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Old 06-02-2011, 03:09 PM   #1
Mrmorrison21
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May 2011
Madison, WI
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So I'm moving to a much smaller domicile. Its going to make brewing a little more difficulty but I plan on continuing to do it regularly. I haver a turkey fryer but since I an on the second floor Of an apartment complex using it is more or less prohibited. My biggest concern is the units stove. It is an electric coil stove. Will that boil 3 gallons? 5? Any suggestions for brewing in a small (really small) brewhouse? Is all grain even a possibility?
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Old 06-02-2011, 03:15 PM   #2
msh227
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Apr 2011
Lehigh Valley, PA
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I have brewed plenty of batches on an electric coil range when I use to live in an apartment and have had good success. I would boil 3 gallons of wort and top off with water to make 5 gallons. They were all extract brews though, never tried an all grain in the apartment. I know there is talk about electric coil ranges being an issue due to burning but I have never had an issue with mine. In fact I still use my electric coil range in my house to brew extract batches.

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Old 06-02-2011, 03:17 PM   #3
McGarnigle
 
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Jul 2008
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I'm guessing you'll be able to boil 3 gallons but maybe not 5. It does depend on the exact stove. You can try split boils in two pots. You can do half batch AG, brew in the bag or otherwise. If you have to, you can do a little less than a full boil and use top off water. There are lots of makeshift options.

 
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Old 06-02-2011, 03:27 PM   #4
ShaggyDogBrewing
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Feb 2011
Overland Park, Kansas [KS]
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I have been able to pull off full (5 gal) boils doing B.I.A.B. using just half extract but to get a good rolling boil I've done best splitting between a large and small burner that are front to back (instead of side by side). Heavy Duty Aluminum foil is your friend, I go under the burners and around the pot (doubt i could find the tread again but thanks to the people that made it). It usually takes 45 min or so to get going, and i generally leave the large burner on and use the small to control the boil intensity.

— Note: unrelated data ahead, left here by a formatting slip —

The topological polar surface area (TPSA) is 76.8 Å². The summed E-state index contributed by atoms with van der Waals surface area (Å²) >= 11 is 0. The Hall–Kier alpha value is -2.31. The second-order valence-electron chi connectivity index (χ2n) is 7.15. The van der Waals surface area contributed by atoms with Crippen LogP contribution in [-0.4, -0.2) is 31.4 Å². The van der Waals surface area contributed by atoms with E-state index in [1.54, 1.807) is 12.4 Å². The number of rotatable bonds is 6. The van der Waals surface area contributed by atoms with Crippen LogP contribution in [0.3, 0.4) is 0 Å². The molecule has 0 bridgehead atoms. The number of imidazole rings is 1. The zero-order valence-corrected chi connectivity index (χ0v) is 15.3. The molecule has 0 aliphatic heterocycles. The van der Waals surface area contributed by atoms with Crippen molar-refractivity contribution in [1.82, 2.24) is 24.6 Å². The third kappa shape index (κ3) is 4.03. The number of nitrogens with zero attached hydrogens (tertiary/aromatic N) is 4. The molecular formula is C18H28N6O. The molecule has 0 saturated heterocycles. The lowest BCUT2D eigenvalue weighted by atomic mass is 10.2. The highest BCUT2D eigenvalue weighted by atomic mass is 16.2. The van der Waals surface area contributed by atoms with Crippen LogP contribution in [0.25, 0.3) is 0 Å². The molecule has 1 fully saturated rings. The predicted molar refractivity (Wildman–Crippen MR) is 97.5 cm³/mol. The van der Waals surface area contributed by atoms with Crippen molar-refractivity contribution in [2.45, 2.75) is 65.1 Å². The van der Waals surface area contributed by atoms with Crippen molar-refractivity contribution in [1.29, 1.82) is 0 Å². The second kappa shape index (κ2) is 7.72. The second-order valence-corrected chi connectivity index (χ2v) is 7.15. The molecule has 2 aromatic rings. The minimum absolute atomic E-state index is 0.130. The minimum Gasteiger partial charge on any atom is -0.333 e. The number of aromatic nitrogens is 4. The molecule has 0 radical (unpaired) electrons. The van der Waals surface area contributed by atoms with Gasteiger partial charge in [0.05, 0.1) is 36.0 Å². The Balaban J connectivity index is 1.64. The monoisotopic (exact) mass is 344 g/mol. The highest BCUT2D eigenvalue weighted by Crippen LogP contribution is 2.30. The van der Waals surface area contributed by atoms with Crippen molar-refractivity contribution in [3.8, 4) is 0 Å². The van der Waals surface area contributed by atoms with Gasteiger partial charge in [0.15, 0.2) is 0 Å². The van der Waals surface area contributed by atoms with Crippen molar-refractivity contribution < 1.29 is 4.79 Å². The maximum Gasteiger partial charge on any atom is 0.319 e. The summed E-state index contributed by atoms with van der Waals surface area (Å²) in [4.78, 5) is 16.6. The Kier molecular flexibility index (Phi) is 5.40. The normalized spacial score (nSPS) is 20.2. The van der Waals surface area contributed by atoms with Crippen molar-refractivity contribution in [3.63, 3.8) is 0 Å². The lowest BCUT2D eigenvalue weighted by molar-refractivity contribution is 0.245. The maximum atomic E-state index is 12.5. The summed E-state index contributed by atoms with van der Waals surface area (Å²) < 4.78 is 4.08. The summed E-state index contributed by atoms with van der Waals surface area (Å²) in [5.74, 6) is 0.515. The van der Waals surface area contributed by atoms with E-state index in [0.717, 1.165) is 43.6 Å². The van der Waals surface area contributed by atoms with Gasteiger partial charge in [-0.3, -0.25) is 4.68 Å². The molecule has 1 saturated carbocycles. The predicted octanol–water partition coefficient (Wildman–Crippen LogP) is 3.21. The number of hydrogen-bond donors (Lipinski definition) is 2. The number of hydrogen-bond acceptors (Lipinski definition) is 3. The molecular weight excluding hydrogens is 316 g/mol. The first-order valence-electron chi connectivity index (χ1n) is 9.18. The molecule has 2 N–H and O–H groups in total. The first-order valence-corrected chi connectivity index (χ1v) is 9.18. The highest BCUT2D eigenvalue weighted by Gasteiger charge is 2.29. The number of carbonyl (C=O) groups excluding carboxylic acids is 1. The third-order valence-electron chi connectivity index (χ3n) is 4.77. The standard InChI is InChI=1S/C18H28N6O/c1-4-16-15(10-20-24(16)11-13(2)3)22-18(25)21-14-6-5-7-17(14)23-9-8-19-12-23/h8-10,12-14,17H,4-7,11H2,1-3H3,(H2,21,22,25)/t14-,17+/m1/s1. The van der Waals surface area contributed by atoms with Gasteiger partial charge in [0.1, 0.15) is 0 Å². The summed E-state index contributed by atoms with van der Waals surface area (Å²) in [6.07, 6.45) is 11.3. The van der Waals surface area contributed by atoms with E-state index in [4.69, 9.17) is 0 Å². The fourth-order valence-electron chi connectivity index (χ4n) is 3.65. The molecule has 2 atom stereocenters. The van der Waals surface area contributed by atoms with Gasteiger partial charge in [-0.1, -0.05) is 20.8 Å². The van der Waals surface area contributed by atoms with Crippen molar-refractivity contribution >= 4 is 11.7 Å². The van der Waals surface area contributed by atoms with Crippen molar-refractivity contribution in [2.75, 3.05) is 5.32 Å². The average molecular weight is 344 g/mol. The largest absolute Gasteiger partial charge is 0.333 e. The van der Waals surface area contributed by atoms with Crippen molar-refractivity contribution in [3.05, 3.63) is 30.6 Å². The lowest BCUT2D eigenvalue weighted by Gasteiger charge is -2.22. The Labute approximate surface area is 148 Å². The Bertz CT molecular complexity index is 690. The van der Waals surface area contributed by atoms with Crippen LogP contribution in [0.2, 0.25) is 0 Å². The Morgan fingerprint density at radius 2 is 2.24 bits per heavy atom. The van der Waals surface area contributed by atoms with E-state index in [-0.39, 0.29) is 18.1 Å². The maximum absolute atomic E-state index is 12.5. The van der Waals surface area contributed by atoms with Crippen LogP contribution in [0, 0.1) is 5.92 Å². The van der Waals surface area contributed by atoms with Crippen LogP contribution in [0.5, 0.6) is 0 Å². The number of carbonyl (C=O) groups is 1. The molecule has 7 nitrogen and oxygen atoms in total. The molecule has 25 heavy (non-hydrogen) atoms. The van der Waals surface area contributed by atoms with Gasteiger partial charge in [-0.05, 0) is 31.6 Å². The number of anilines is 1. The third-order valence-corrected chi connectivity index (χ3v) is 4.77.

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Reason: clarified full boil as being 5 gal

 
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Old 06-02-2011, 03:30 PM   #5
Boleslaus
 
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I do 3 gal partial mash on my electric range. I doubt I could boil much more than that.
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Old 06-02-2011, 03:30 PM   #6
weirdboy
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How is the wiring in the place? How many amps are you getting on the kitchen outlets?

You could probably do a full boil on the stovetop if you supplement the burner with a heat stick. Or another option if you have the power is to just changeover to an all-electric system and stick the element directly in there and use a one or two vessel approach and go countertop instead of stovetop.

 
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Old 06-02-2011, 03:35 PM   #7
KFH
 
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May 2010
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Quote:
Originally Posted by Mrmorrison21 View Post
So I'm moving to a much smaller domicile. Its going to make brewing a little more difficulty but I plan on continuing to do it regularly. I haver a turkey fryer but since I an on the second floor Of an apartment complex using it is more or less prohibited. My biggest concern is the units stove. It is an electric coil stove. Will that boil 3 gallons? 5? Any suggestions for brewing in a small (really small) brewhouse? Is all grain even a possibility?
Yes, it's possible to do all-grain in an apartment.
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Old 06-02-2011, 05:05 PM   #8
Lefe21
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Feb 2010
London, ON
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I had great success doing all-grain brews in my old apartment. I had two 4-gallon pots and would do a split boil on my stove. Just account for the extra boil-off rate and remember to split your hop additions evenly and you are good to go. It's also good practice to try and make sure the gravity in each pot is as similar as possible to ensure you have even hop utilization between the two, although this isn't a huge concern.
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Old 06-03-2011, 04:27 AM   #9
Fantastical
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Sep 2010
Kelowna, B.C.
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Use both of the larger elements at the same time. You will be able to boil nearly 5. If I filled my two stock pots up full I could get 5 gallons. I usually only have to top up half a gallon or so.

Takes a while to get to a boil but it works.

I have never tried brewing in a garage but to be honest, at this point I prefer the cleanliness of a kitchen.

 
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